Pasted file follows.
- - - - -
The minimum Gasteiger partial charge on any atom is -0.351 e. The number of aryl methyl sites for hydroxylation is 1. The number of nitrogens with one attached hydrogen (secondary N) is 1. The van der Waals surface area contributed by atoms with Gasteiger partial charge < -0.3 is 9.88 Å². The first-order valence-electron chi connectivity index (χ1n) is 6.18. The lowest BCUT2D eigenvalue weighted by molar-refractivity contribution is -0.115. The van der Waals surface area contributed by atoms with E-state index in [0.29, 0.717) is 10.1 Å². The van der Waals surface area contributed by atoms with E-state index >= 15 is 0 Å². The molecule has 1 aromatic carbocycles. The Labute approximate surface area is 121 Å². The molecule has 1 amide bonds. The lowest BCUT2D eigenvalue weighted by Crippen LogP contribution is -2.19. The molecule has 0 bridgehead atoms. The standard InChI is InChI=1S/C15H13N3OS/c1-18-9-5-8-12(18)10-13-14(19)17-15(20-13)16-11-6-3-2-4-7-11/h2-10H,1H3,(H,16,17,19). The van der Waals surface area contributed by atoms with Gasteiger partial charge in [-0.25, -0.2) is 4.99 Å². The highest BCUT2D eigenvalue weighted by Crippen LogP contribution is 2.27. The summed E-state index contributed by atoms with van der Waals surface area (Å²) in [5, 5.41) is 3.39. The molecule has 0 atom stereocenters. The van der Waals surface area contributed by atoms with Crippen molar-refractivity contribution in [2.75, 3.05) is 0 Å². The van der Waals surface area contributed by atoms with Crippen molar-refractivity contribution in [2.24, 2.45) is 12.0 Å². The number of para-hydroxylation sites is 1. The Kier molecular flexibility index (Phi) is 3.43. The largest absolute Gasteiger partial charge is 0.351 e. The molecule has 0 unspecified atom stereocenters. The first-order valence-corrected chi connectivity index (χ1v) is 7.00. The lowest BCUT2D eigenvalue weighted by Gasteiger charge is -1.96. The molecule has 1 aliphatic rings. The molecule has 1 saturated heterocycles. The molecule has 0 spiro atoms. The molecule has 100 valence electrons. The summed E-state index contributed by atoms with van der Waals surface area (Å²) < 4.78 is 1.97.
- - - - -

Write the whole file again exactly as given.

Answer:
The minimum Gasteiger partial charge on any atom is -0.351 e. The number of aryl methyl sites for hydroxylation is 1. The number of nitrogens with one attached hydrogen (secondary N) is 1. The van der Waals surface area contributed by atoms with Gasteiger partial charge < -0.3 is 9.88 Å². The first-order valence-electron chi connectivity index (χ1n) is 6.18. The lowest BCUT2D eigenvalue weighted by molar-refractivity contribution is -0.115. The van der Waals surface area contributed by atoms with E-state index in [0.29, 0.717) is 10.1 Å². The van der Waals surface area contributed by atoms with E-state index >= 15 is 0 Å². The molecule has 1 aromatic carbocycles. The Labute approximate surface area is 121 Å². The molecule has 1 amide bonds. The lowest BCUT2D eigenvalue weighted by Crippen LogP contribution is -2.19. The molecule has 0 bridgehead atoms. The standard InChI is InChI=1S/C15H13N3OS/c1-18-9-5-8-12(18)10-13-14(19)17-15(20-13)16-11-6-3-2-4-7-11/h2-10H,1H3,(H,16,17,19). The van der Waals surface area contributed by atoms with Gasteiger partial charge in [-0.25, -0.2) is 4.99 Å². The highest BCUT2D eigenvalue weighted by Crippen LogP contribution is 2.27. The summed E-state index contributed by atoms with van der Waals surface area (Å²) in [5, 5.41) is 3.39. The molecule has 0 atom stereocenters. The van der Waals surface area contributed by atoms with Crippen molar-refractivity contribution in [2.75, 3.05) is 0 Å². The van der Waals surface area contributed by atoms with Crippen molar-refractivity contribution in [2.24, 2.45) is 12.0 Å². The number of para-hydroxylation sites is 1. The Kier molecular flexibility index (Phi) is 3.43. The largest absolute Gasteiger partial charge is 0.351 e. The molecule has 0 unspecified atom stereocenters. The first-order valence-corrected chi connectivity index (χ1v) is 7.00. The lowest BCUT2D eigenvalue weighted by Gasteiger charge is -1.96. The molecule has 1 aliphatic rings. The molecule has 1 saturated heterocycles. The molecule has 0 spiro atoms. The molecule has 100 valence electrons. The summed E-state index contributed by atoms with van der Waals surface area (Å²) < 4.78 is 1.97.